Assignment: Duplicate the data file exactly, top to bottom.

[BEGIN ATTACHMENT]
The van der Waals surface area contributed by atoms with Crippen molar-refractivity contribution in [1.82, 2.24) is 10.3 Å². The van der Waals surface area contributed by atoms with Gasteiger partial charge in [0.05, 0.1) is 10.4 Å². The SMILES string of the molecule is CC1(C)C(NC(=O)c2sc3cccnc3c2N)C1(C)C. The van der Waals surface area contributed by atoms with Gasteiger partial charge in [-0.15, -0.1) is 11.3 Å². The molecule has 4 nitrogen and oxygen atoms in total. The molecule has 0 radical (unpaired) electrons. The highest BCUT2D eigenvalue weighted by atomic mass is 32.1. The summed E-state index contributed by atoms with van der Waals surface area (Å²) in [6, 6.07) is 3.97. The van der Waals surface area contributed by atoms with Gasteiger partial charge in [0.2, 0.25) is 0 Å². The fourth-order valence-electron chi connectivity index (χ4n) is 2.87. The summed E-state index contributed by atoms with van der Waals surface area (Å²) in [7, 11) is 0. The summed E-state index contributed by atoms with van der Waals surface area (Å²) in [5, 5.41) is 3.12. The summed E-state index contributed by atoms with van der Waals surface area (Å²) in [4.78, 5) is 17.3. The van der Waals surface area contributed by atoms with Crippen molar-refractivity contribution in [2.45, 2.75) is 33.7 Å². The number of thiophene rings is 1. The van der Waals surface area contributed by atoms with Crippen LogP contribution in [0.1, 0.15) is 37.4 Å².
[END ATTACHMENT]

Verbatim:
The van der Waals surface area contributed by atoms with Crippen molar-refractivity contribution in [1.82, 2.24) is 10.3 Å². The van der Waals surface area contributed by atoms with Gasteiger partial charge in [0.05, 0.1) is 10.4 Å². The SMILES string of the molecule is CC1(C)C(NC(=O)c2sc3cccnc3c2N)C1(C)C. The van der Waals surface area contributed by atoms with Gasteiger partial charge in [-0.15, -0.1) is 11.3 Å². The molecule has 4 nitrogen and oxygen atoms in total. The molecule has 0 radical (unpaired) electrons. The highest BCUT2D eigenvalue weighted by atomic mass is 32.1. The summed E-state index contributed by atoms with van der Waals surface area (Å²) in [6, 6.07) is 3.97. The van der Waals surface area contributed by atoms with Gasteiger partial charge in [0.2, 0.25) is 0 Å². The fourth-order valence-electron chi connectivity index (χ4n) is 2.87. The summed E-state index contributed by atoms with van der Waals surface area (Å²) in [7, 11) is 0. The summed E-state index contributed by atoms with van der Waals surface area (Å²) in [5, 5.41) is 3.12. The summed E-state index contributed by atoms with van der Waals surface area (Å²) in [4.78, 5) is 17.3. The van der Waals surface area contributed by atoms with Crippen molar-refractivity contribution in [2.45, 2.75) is 33.7 Å². The number of thiophene rings is 1. The van der Waals surface area contributed by atoms with Crippen LogP contribution in [0.1, 0.15) is 37.4 Å².